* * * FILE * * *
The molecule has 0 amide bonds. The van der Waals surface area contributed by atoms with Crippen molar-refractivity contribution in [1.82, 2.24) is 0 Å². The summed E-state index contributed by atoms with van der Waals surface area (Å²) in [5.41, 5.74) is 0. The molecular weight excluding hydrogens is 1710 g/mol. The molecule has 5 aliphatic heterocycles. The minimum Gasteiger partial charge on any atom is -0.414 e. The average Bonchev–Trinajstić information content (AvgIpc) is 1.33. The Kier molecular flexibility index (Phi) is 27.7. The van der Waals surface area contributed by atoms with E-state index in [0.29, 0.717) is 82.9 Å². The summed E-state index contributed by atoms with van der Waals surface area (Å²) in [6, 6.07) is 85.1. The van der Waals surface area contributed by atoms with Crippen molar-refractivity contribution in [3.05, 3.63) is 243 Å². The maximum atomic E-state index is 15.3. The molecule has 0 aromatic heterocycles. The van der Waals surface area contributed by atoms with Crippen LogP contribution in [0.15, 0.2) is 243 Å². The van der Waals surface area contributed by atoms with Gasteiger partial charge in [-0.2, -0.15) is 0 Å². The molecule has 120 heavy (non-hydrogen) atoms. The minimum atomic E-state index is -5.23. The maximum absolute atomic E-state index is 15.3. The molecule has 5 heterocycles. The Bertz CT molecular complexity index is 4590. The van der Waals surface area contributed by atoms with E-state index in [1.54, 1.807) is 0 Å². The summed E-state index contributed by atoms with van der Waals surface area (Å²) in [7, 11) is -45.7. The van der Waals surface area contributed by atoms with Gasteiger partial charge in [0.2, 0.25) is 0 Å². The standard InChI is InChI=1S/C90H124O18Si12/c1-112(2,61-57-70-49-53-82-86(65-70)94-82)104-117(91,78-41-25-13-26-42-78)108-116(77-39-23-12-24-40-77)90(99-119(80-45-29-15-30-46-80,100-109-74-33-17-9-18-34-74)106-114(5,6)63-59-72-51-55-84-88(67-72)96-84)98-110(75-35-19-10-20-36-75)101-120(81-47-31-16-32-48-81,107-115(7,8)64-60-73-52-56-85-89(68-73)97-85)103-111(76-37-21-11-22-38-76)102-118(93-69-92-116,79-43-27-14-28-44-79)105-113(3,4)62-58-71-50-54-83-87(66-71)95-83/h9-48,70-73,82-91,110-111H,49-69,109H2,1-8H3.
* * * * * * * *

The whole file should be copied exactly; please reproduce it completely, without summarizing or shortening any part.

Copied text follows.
The molecule has 0 amide bonds. The van der Waals surface area contributed by atoms with Crippen molar-refractivity contribution in [1.82, 2.24) is 0 Å². The summed E-state index contributed by atoms with van der Waals surface area (Å²) in [5.41, 5.74) is 0. The molecular weight excluding hydrogens is 1710 g/mol. The molecule has 5 aliphatic heterocycles. The minimum Gasteiger partial charge on any atom is -0.414 e. The average Bonchev–Trinajstić information content (AvgIpc) is 1.33. The Kier molecular flexibility index (Phi) is 27.7. The van der Waals surface area contributed by atoms with E-state index in [0.29, 0.717) is 82.9 Å². The summed E-state index contributed by atoms with van der Waals surface area (Å²) in [6, 6.07) is 85.1. The van der Waals surface area contributed by atoms with Crippen molar-refractivity contribution in [3.05, 3.63) is 243 Å². The maximum atomic E-state index is 15.3. The molecule has 0 aromatic heterocycles. The van der Waals surface area contributed by atoms with Crippen LogP contribution in [0.15, 0.2) is 243 Å². The van der Waals surface area contributed by atoms with Gasteiger partial charge in [-0.2, -0.15) is 0 Å². The molecule has 120 heavy (non-hydrogen) atoms. The minimum atomic E-state index is -5.23. The maximum absolute atomic E-state index is 15.3. The molecule has 5 heterocycles. The Bertz CT molecular complexity index is 4590. The van der Waals surface area contributed by atoms with E-state index in [1.54, 1.807) is 0 Å². The summed E-state index contributed by atoms with van der Waals surface area (Å²) in [7, 11) is -45.7. The van der Waals surface area contributed by atoms with Gasteiger partial charge in [0.2, 0.25) is 0 Å². The standard InChI is InChI=1S/C90H124O18Si12/c1-112(2,61-57-70-49-53-82-86(65-70)94-82)104-117(91,78-41-25-13-26-42-78)108-116(77-39-23-12-24-40-77)90(99-119(80-45-29-15-30-46-80,100-109-74-33-17-9-18-34-74)106-114(5,6)63-59-72-51-55-84-88(67-72)96-84)98-110(75-35-19-10-20-36-75)101-120(81-47-31-16-32-48-81,107-115(7,8)64-60-73-52-56-85-89(68-73)97-85)103-111(76-37-21-11-22-38-76)102-118(93-69-92-116,79-43-27-14-28-44-79)105-113(3,4)62-58-71-50-54-83-87(66-71)95-83/h9-48,70-73,82-91,110-111H,49-69,109H2,1-8H3.